John Doe posts, “I am an Oracle of Profound Wisdom!” If we know John looks to be 30-40 years old, we can conclude:

  • John was born in 1976 or 1986 (from profound)
  • John was born in January (combo of oracle and wisdom)
  • John was born on January 16-19 (also a combo of oracle and wisdom)

We get the last 2 because Capricorn stretches from December 22 – January 19. Oracle is 16-20. That rules out December. And since John is a Capricorn, that rules out January 20. 

In other words, someone looking to use this information has narrowed down John’s birthday to one of 8 dates. And if the challenge is birth month and year, the adversary only needs 2 guesses. Most systems allow 3 or more. Just by posting his response to this meme, John has given someone enough information to compromise him. What looked like a little fun is actually a bigger security issue. 

Therefore, don’t play along. These memes reveal information you’d never reveal willingly to most folks. Yet because at first glance it seems harmless, we play along. Meanwhile, someone willing to work through the choices gains the information. The only way to protect yourself is not to play. 

#TSQL2sday: Interviewing Patterns

T-SQL Tuesday LogoThis T-SQL Tuesday is hosted by Kendra Little.

I’ve been told interviewing is an art. Perhaps it is. I view it more as an information exchange. The organization you’re interviewing with is trying to obtain information on you. You should be trying to obtain information on the organization. The interview provides an opportunity to get that information first hand for both parties and from both parties. When it comes to interviewing, I only have two main suggestions.

Be Honest, to a Point

You want to be honest about your experience, your expectations, and your personality. The first two are self-explanatory. With respect to personality, let me give an example. If you do better working in a cave with little interruption, then you should make sure that’s known. The work environment at that organization may not be conducive to you if they believe in an open office work space. There you’ll be less productive, more miserable, and wondering why you took the job. If you’re trying to get a job, any job, it’s understandable if this isn’t a priority. But that’s part of your personality, too. What can you compromise on? What can you accept?

Where you need to hold your words is when it’s obvious that the interviewers are trying to use your knowledge to solve a problem they’re having. I’ve had several friends go to an interview, be given a “hypothetical situation” that clearly wasn’t hypothetical, give out the solution freely, and then not get the job. Actually, in each case the job was pulled shortly thereafter. In reality, the interviews were nothing more than attempts to get free consulting. Don’t fall for this trick.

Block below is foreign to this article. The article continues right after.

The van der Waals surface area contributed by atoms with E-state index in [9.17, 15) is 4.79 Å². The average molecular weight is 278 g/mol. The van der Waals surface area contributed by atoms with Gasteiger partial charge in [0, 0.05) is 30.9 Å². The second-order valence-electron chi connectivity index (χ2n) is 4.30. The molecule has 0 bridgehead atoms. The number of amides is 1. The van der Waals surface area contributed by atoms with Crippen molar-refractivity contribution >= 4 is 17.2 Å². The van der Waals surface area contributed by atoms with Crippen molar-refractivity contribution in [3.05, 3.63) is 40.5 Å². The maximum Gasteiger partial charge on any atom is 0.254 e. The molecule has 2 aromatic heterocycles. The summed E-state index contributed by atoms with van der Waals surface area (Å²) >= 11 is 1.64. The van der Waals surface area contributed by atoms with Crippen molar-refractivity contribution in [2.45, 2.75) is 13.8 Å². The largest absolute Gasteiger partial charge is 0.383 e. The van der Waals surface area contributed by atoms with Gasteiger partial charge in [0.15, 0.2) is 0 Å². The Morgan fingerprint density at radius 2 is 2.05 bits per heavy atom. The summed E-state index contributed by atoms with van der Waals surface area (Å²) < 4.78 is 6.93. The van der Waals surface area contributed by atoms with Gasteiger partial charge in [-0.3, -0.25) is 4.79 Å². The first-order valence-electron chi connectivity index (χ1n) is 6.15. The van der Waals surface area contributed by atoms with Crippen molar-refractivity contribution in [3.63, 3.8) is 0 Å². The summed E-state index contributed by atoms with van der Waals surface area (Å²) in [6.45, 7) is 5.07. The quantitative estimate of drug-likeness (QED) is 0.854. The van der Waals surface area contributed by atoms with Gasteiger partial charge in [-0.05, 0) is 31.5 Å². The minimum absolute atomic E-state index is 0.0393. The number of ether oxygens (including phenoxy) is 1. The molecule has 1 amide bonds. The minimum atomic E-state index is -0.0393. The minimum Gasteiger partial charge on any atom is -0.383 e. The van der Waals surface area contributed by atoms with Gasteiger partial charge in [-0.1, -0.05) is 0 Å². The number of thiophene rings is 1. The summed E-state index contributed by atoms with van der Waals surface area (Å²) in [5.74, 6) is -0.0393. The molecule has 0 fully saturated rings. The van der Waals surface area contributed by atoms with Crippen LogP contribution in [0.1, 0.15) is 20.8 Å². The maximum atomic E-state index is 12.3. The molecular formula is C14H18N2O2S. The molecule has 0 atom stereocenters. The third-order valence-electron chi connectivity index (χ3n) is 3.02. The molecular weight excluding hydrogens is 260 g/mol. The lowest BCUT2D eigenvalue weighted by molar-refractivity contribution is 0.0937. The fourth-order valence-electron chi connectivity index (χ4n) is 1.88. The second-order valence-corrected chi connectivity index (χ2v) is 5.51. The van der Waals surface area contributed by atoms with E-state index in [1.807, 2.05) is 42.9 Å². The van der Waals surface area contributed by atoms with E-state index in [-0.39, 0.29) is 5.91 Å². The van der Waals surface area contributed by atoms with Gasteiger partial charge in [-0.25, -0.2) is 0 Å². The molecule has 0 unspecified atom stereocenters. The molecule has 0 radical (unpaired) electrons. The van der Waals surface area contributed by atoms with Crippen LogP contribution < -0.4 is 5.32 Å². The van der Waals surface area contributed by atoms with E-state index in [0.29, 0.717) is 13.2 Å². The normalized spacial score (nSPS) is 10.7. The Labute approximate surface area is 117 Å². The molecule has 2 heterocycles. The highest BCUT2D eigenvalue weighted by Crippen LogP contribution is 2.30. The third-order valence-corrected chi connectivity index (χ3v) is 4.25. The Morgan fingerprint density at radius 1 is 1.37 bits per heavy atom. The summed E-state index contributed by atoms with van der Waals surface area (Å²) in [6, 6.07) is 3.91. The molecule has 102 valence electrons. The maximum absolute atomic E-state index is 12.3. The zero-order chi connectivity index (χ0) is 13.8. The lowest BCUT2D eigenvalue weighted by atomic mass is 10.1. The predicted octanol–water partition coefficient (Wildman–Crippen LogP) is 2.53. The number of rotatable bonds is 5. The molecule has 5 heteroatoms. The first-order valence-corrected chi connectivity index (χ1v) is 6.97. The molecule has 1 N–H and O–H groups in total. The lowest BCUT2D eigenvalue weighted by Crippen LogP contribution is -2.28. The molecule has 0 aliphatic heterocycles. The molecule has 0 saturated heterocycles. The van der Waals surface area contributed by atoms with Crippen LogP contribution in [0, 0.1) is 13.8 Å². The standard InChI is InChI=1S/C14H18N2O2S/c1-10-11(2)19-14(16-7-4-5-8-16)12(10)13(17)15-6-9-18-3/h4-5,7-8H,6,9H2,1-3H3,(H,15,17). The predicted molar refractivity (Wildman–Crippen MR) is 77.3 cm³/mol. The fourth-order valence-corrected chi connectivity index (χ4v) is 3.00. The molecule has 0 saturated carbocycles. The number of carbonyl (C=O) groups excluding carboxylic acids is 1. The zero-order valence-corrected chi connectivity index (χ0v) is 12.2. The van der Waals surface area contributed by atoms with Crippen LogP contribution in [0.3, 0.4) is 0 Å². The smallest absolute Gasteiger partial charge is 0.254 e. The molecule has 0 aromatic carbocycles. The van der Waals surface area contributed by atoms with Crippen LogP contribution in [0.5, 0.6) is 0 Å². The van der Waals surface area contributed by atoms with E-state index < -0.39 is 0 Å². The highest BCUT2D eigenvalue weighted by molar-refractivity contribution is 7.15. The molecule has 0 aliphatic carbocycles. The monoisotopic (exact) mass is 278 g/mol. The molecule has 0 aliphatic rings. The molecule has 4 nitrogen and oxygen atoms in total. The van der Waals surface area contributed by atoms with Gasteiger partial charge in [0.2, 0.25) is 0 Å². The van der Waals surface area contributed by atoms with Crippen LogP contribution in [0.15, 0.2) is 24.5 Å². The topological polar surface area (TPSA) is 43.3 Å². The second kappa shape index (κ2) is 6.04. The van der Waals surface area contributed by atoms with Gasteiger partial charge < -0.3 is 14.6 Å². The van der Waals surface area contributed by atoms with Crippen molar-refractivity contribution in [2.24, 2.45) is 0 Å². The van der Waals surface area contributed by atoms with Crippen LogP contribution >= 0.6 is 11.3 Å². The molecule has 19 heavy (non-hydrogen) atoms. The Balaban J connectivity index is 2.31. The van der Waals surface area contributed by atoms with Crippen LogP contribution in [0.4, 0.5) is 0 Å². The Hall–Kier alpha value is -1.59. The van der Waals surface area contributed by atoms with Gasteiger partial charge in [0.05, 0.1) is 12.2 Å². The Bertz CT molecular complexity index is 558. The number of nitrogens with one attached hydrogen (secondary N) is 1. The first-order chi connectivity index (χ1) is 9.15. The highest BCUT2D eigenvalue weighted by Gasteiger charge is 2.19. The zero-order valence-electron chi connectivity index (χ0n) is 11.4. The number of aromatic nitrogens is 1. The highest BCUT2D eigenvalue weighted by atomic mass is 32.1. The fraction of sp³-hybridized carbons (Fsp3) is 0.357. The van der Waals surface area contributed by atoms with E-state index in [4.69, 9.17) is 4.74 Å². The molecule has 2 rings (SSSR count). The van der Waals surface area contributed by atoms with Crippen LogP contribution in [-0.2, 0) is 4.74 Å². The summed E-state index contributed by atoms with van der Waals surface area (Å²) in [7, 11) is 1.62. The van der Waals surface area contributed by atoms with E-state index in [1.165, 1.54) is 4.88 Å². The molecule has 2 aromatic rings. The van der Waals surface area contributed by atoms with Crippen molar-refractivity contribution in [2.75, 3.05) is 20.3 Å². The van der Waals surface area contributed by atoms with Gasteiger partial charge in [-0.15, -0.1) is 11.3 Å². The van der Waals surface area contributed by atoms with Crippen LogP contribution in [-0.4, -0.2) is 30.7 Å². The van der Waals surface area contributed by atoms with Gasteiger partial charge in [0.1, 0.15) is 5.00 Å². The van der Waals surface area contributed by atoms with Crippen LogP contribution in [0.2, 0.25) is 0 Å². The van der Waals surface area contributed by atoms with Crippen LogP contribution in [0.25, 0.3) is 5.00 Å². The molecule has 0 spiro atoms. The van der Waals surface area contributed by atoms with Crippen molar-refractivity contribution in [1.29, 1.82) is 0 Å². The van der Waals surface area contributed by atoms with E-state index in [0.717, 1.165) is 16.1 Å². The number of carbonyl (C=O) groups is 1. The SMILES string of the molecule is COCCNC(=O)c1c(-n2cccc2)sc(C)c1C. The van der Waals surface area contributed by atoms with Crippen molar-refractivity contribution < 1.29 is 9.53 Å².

Ask Your Own Questions

Always remember that an interview is supposed to go both ways. It’s not just to determine if the organization is interested in your services. The interview also exists to help you determine if you want to work in the organization on that team in that particular role. Therefore, make sure you ask questions like:

  • What’s the work environment like, with specifics like traffic, meetings, and work space?
  • What are the specific duties of the team?
  • What will your duties be?
  • What’s the management structure and how does it impact your team and your role?
  • What technologies will you be working with?
  • What is the corporate and team culture like?

The last one is a big one. I had a friend who ended up working in an environment where everything was kept extremely quiet. Almost all conversations were handled by instant messenger. Some folks thrive with this kind of work culture. Others wither up and feel trapped and isolated. You’ll want to know what culture is before you take the job.

Geek Sync on Wednesday: Taking Control of Your Organization’s SQL Server Sprawl

This Wednesday, July 26th, at 12 PM EDT, I’ll be giving a presentation through Idera’s Geek Sync series. You will need to register for the session.

Registration Link for Geek Sync talk

Here’s what I’ll be covering:

You have SQL Server sprawl throughout your organization. There are SQL Servers installed on servers in all of your environments, some of which you may not even be aware of. IT personnel and developers also have SQL Servers installed; even if they are approved, there’s no guarantee of a minimal configuration. How do you get your arms around this situation?